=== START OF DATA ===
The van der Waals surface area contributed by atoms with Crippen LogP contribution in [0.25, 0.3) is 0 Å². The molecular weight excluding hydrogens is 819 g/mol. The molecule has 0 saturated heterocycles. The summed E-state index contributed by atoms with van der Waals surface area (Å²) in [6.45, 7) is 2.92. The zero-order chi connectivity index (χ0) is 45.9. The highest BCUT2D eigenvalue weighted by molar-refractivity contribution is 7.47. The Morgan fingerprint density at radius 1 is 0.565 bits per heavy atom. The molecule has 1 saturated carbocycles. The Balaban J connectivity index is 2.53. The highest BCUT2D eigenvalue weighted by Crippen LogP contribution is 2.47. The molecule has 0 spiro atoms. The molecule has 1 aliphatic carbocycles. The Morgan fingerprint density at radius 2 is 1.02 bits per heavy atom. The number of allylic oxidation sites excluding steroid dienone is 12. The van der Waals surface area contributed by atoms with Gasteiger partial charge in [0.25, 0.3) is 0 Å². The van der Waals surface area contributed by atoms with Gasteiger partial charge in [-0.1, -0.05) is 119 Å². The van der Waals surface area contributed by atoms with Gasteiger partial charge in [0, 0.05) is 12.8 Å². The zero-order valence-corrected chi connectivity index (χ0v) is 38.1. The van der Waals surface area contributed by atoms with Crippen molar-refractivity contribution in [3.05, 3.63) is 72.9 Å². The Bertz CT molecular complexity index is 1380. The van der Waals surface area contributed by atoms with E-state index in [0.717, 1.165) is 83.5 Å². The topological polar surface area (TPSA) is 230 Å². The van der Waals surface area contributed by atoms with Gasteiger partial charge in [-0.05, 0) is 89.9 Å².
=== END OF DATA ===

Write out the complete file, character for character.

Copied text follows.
The van der Waals surface area contributed by atoms with Crippen LogP contribution in [0.25, 0.3) is 0 Å². The molecular weight excluding hydrogens is 819 g/mol. The molecule has 0 saturated heterocycles. The summed E-state index contributed by atoms with van der Waals surface area (Å²) in [6.45, 7) is 2.92. The zero-order chi connectivity index (χ0) is 45.9. The highest BCUT2D eigenvalue weighted by molar-refractivity contribution is 7.47. The Morgan fingerprint density at radius 1 is 0.565 bits per heavy atom. The molecule has 1 saturated carbocycles. The Balaban J connectivity index is 2.53. The highest BCUT2D eigenvalue weighted by Crippen LogP contribution is 2.47. The molecule has 0 spiro atoms. The molecule has 1 aliphatic carbocycles. The Morgan fingerprint density at radius 2 is 1.02 bits per heavy atom. The number of allylic oxidation sites excluding steroid dienone is 12. The van der Waals surface area contributed by atoms with Gasteiger partial charge in [0.25, 0.3) is 0 Å². The van der Waals surface area contributed by atoms with Gasteiger partial charge in [-0.1, -0.05) is 119 Å². The van der Waals surface area contributed by atoms with Gasteiger partial charge in [0, 0.05) is 12.8 Å². The zero-order valence-corrected chi connectivity index (χ0v) is 38.1. The van der Waals surface area contributed by atoms with Crippen molar-refractivity contribution in [3.05, 3.63) is 72.9 Å². The Bertz CT molecular complexity index is 1380. The van der Waals surface area contributed by atoms with E-state index in [0.717, 1.165) is 83.5 Å². The topological polar surface area (TPSA) is 230 Å². The van der Waals surface area contributed by atoms with Gasteiger partial charge in [-0.05, 0) is 89.9 Å².